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This article appears in the November 3, 2023 issue of Executive Intelligence Review.


IAEA Fusion Energy Conference Draws Thousands

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The Experimental Advanced Superconducting Tokamak (EAST) at the Institute of Plasma Physics in Hefei, China, on Dec. 30, 2021, became the first tokamak to demonstrate a thousand-second steady state plasma. In tokamaks, the hot plasma is contained in a torus-shaped chamber like this one for EAST—using powerful electromagnets. Plasma stability is a significant engineering problem.

Oct. 27—The International Atomic Energy Agency’s 29th biennial Fusion Energy Conference, Oct. 16-21, drew 1,000 fusion scientists, engineers, policy makers, regulators, and entrepreneurs from more than 80 countries; another 1,600 joined online. There were 23 technical sessions, over 100 talks, and more than 800 poster presentations. According to the conference website:

The conference aims to serve as a platform for sharing the results of research and development efforts in both national and international fusion programs.... Furthermore, the conference will also set these results against the backdrop of the requirements for a net energy-producing fusion device and a fusion power plant in general, and will thus help in defining the way forward.

The ITER International Fusion Energy Organization and the European Atomic Energy Community (Euratom) participated, as did more than 40 countries and a great number of research institutes and organizations, including those working on smaller devices.

A World Fusion Energy Group

In his opening remarks, IAEA Director General Rafael Mariano Grossi announced that he would shortly invite fusion experts to work with the IAEA to outline Fusion Key Elements such as definitions, characteristics, and criteria for fusion energy. The Fusion Key Elements are expected to be identified in time for the inaugural gathering of the World Fusion Energy Group next year. This group will bring together not just scientists and engineers from laboratories and experimental centers, but also policy makers, financiers, regulators, and private companies. Such collaboration, the organizers believe, will enable these stakeholders to keep pace as the fusion energy journey continues from the experimental stage, to demonstration, to commercial fusion energy production.

Grossi announced a new publication, IAEA World Fusion Outlook (WFO), intended as a comprehensive guide on fusion’s journey from vision to reality. The IAEA aims for WFO to become a global reference for authoritative information regarding the latest developments in fusion energy. It also publishes the journal, Nuclear Fusion.

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LLNL/Damien Jemison
On Dec. 5, 2022, the National Ignition Facility, at the Lawrence Livermore National Laboratory in Livermore, California, using inertial confinement, produced more energy from a fusion reaction than the energy needed to spark it. In inertial confinement, powerful lasers are trained on a tiny fuel capsule—not visible here, but situated in the middle of the picture.

The announcement came as interest in fusion energy research is gaining momentum around the world. Fusion is being promoted as a better alternative to fossil and so-called renewable energy sources as having the potential to provide a source of limitless, inherently safe, clean, and affordable energy. Online conference material omits, however, any mention of fusion’s massive qualitative advantage: far higher energy-flux density than all other known energy sources, for transformative applications of power, and space-flight propulsion.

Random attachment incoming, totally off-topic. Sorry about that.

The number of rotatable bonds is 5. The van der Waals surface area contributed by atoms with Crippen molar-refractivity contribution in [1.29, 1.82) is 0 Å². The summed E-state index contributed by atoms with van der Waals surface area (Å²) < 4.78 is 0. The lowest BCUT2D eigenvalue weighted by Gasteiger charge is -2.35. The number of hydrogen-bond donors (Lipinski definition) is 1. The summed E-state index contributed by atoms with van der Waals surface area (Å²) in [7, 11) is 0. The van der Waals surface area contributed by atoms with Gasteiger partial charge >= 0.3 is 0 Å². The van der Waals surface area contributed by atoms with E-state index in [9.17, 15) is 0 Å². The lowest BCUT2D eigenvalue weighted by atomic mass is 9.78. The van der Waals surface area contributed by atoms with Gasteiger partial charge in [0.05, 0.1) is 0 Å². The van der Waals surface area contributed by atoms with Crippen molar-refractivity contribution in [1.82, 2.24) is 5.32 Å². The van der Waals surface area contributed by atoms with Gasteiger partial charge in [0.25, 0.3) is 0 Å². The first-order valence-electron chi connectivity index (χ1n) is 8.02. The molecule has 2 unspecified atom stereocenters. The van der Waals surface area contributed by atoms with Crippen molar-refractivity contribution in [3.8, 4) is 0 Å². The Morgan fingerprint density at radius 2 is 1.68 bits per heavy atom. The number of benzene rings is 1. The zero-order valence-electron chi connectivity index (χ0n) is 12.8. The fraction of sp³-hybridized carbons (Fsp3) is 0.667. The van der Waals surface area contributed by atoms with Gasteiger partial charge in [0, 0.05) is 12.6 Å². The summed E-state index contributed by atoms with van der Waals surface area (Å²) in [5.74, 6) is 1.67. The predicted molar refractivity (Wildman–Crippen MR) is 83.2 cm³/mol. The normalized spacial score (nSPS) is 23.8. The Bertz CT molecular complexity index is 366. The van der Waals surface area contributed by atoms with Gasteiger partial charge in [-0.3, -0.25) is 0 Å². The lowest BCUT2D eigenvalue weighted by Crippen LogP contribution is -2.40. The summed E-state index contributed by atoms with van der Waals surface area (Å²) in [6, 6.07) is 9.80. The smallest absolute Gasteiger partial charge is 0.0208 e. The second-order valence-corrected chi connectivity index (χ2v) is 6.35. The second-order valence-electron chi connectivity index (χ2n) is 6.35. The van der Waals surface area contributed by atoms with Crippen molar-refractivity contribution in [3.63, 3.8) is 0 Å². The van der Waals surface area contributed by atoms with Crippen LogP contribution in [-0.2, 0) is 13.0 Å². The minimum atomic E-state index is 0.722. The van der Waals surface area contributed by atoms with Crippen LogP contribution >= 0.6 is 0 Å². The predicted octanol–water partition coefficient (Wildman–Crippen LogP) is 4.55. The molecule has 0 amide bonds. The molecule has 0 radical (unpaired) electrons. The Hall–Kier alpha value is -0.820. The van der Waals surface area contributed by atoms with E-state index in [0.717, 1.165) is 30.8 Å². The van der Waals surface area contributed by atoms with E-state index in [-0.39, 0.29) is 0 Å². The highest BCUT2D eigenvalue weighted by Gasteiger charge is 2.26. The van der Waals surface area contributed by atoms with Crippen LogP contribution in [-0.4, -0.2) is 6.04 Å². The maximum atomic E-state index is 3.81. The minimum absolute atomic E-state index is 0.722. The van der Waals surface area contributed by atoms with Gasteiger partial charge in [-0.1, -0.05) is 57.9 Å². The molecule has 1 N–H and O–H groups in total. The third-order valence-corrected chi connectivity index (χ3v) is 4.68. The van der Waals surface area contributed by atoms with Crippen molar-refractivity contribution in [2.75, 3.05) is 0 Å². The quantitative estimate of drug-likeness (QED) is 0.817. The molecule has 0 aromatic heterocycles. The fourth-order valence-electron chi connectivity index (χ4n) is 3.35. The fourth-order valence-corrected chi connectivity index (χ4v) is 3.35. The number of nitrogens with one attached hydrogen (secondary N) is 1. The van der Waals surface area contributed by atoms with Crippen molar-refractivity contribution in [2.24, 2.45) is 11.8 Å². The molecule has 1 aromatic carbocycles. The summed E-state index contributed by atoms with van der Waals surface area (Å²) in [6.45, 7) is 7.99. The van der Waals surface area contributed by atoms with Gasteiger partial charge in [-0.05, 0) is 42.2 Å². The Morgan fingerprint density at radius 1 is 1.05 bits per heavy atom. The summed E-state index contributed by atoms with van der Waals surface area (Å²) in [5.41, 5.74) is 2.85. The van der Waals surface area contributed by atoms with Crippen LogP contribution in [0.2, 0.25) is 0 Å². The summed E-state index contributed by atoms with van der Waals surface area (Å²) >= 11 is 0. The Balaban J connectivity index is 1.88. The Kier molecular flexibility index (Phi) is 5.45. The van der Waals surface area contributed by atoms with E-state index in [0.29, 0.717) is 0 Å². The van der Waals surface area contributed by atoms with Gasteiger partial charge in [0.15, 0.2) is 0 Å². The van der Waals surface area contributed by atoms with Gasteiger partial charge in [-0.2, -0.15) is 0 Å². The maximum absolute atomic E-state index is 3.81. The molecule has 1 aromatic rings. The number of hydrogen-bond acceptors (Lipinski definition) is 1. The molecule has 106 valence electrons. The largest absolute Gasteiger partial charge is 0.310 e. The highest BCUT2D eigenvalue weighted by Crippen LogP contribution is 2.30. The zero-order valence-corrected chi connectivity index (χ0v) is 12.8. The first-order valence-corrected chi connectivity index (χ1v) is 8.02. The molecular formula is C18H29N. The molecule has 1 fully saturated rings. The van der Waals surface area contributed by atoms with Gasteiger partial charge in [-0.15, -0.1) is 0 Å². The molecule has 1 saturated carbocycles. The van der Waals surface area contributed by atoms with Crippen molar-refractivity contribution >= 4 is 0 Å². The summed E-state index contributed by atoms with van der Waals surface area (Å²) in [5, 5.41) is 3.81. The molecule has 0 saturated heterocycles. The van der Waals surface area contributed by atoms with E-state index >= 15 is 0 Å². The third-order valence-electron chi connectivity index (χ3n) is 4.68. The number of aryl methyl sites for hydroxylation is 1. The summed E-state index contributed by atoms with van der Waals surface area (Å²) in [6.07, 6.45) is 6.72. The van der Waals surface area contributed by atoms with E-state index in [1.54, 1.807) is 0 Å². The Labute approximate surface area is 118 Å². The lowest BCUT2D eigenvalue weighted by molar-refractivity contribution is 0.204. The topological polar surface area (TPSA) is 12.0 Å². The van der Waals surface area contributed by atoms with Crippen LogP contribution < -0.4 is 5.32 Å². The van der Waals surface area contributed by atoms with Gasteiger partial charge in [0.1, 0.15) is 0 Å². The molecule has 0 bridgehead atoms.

A Women in Fusion side event drew 100 participants from 13 countries. Launched in March, Women in Fusion, a mentoring program to support the professional development of women working in all aspects of the fusion sector, has more than 500 members. Women currently constitute 20% of the fusion workforce.

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ITER Organization/EJF Richie
Facilities for the giant International Thermonuclear Experimental Reactor (ITER)—the world’s largest magnetic confinement tokamak fusion reactor—in Cadarache, France. Thirty-five nations are collaborating in its construction.

In the scientific sessions, participants discussed achievements made in the two years since the previous conference, in magnetic confinement, inertial fusion, materials science, machine designs, plasma physics, and more. Examples: Commonwealth Fusion Systems’ high-temperature superconducting magnet, the Experimental Advanced Superconducting Tokamak’s (EAST) long-pulse operation; the Joint European Torus’s (JET) world energy record; MIT’s ARC compact fusion reactor; and the National Ignition Facility’s (NIF) first-ever energy gain.

In addition to large government-sponsored programs, billions of dollars are flowing into private-sector fusion research, as reflected in the Pathways to Fusion session. Currently, around the world, there are almost 130 experimental fusion devices and testing facilities operating, under construction, or being planned, and a dozen or so demonstration plant or pilot plant designs under development.

The IAEA supports fusion research by providing physics data through seven fusion databases, and supports other opportunities for scientific collaboration through its Fusion Portal, which will publish papers from this conference, and the Fusion Device Information System (FusDIS).

The next conference, to be held in 2025, will be in Xi’an, China, “the city of light and eternity.”

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